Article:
Excerpts from the Fourth Edition of Varenius' A Complete System of General Geography

Biographical information 

Varenius' role in Geography 

Varenius' interpretation of geography (this link not always functional)

Vermeer's "The Geographer"- Varenius is rumored to be the model for this painting, but evidence points to Anthony Van Leeuwenhoek, another contemporary, as the model. 

NCGIA's new project is named for the 17th century scientist, Bernhard Varen (latinized as Varenius) who wrote the first introductory textbook in general geography, Geographia Generalis, published first by Elsevier Press in 1650.  Bernhard Varenius was born in Hannover, Germany in 1622 and died at age 28 in Amsterdam in 1650 or 1651.  To Varenius, geography was a field of mixed (or applied) mathematics which considered the quantitative states of the earth including its shape, size and motion and the distribution and characteristics of land, water, mountains, woods, deserts and the atmosphere. In a review of Varenius' work, William Warnz concluded "Clearly, general laws and that which could be demonstrated from them or described with reference to them were of paramount concern to Varenius" [1]. Geography, geometry and graphics make up an important element of this textbook, published in a number of annotated and revised versions, including some edited by Sir Isaac Newton. It was a required text in Cambridge at the time of Newton. This work was very much a part of the debate between the Cartesian and the Newtonian scientific systems and thus provides a philosophical foundation for research to advance the science of geographic information.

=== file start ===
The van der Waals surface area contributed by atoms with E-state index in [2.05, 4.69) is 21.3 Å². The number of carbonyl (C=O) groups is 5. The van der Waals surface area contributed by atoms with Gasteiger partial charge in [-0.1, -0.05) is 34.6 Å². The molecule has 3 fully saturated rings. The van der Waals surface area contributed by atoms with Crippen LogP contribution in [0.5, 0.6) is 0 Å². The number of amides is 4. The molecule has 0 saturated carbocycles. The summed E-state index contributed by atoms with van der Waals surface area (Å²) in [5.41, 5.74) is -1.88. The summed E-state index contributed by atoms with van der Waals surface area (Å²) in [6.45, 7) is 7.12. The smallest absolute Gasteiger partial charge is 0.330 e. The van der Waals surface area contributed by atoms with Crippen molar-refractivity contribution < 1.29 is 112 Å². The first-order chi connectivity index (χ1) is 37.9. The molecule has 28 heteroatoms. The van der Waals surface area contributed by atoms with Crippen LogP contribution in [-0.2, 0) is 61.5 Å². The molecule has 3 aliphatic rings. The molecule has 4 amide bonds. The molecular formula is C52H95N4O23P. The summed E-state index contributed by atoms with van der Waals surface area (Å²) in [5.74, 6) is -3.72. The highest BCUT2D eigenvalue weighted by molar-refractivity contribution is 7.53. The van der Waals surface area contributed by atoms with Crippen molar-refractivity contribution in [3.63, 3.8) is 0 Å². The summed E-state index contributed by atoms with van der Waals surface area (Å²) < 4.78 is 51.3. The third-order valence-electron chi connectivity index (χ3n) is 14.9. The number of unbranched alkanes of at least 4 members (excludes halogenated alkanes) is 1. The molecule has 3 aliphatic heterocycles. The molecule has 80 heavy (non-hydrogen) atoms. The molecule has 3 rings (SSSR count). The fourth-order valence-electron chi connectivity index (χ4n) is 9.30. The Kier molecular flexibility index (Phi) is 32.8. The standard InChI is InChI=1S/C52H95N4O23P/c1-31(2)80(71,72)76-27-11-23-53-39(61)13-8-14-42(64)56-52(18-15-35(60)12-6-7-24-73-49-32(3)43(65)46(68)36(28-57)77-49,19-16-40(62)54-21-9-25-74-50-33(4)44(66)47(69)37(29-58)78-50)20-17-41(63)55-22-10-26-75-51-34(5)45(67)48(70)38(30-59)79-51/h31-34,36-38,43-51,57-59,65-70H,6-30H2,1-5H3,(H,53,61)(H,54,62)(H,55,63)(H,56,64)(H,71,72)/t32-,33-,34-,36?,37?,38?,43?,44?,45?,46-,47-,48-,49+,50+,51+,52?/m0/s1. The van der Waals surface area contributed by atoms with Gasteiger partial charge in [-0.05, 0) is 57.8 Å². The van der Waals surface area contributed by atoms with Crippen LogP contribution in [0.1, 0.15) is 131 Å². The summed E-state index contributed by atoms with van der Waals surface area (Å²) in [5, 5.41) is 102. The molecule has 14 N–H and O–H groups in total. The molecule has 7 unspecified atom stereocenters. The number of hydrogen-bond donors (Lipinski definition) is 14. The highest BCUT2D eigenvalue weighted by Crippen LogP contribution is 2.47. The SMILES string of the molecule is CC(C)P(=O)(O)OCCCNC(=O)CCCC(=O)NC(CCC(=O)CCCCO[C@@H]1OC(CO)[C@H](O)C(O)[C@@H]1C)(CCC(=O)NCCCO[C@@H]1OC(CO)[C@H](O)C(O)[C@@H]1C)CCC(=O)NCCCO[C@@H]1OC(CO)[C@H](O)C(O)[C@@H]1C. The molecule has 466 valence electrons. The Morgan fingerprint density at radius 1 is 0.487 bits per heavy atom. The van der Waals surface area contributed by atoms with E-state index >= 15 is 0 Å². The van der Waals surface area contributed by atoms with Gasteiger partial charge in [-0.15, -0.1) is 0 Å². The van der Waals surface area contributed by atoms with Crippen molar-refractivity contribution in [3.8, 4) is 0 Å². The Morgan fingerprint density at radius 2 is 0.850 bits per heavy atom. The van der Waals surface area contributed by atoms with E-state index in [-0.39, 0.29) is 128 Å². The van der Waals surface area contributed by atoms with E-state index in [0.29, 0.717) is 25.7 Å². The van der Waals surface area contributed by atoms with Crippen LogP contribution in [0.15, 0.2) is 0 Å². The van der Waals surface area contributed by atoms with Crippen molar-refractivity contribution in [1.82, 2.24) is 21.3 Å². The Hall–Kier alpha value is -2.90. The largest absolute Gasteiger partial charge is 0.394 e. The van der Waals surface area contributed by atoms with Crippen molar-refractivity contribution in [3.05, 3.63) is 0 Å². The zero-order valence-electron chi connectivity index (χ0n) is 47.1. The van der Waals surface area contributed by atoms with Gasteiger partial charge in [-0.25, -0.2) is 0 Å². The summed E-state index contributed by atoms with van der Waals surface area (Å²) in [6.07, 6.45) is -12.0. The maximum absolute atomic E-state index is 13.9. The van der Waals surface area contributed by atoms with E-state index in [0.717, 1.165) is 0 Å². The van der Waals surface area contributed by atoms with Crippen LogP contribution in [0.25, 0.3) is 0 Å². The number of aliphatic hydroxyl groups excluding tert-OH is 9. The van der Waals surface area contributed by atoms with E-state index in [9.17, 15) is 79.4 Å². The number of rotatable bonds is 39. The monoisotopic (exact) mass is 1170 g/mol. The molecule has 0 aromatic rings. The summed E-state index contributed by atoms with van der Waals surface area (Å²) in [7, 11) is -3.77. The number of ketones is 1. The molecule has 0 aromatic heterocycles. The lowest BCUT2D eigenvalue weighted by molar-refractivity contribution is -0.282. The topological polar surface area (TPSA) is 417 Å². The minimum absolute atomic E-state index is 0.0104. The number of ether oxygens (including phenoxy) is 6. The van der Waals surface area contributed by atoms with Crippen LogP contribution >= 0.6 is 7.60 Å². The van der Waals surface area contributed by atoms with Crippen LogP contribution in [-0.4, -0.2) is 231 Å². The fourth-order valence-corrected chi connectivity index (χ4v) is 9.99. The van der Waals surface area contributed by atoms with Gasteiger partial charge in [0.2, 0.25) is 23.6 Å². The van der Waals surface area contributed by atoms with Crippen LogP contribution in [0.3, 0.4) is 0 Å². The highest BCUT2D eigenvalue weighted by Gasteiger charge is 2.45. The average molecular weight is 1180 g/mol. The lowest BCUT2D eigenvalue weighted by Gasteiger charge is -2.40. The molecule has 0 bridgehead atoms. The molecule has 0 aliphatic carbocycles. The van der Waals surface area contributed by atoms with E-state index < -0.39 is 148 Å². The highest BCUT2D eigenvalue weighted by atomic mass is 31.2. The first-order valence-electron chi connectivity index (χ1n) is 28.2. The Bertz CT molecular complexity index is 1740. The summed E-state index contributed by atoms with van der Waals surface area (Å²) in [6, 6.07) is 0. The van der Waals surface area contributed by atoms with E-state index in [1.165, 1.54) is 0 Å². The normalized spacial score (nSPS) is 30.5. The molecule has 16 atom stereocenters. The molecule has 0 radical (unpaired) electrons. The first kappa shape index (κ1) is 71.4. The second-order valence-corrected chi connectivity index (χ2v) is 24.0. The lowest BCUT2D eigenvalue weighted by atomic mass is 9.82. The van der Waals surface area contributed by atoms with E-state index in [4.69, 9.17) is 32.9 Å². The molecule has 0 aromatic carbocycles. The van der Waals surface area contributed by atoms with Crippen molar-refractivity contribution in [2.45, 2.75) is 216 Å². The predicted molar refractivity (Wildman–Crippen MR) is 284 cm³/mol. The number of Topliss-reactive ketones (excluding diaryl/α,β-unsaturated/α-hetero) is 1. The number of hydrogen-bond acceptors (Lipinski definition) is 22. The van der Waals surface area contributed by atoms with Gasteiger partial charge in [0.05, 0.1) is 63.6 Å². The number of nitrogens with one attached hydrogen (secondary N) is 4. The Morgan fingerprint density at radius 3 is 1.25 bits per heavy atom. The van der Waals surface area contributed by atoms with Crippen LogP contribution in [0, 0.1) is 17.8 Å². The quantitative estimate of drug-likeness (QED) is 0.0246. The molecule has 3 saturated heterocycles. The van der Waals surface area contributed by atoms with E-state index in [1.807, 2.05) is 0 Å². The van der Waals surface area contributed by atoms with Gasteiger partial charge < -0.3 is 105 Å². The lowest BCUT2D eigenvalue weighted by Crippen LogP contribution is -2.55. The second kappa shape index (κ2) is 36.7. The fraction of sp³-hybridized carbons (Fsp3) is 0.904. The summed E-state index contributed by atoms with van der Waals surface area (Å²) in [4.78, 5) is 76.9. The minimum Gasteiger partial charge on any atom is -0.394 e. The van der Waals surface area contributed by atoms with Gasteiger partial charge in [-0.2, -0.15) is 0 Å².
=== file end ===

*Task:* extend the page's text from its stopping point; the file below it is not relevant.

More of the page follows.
[1] W. Warntz, 1989. "Newton, the Newtonians, and the Geographia Generalis Varenii,"
Annals of the Association of American Geographers, vol. 79(2):165-191.

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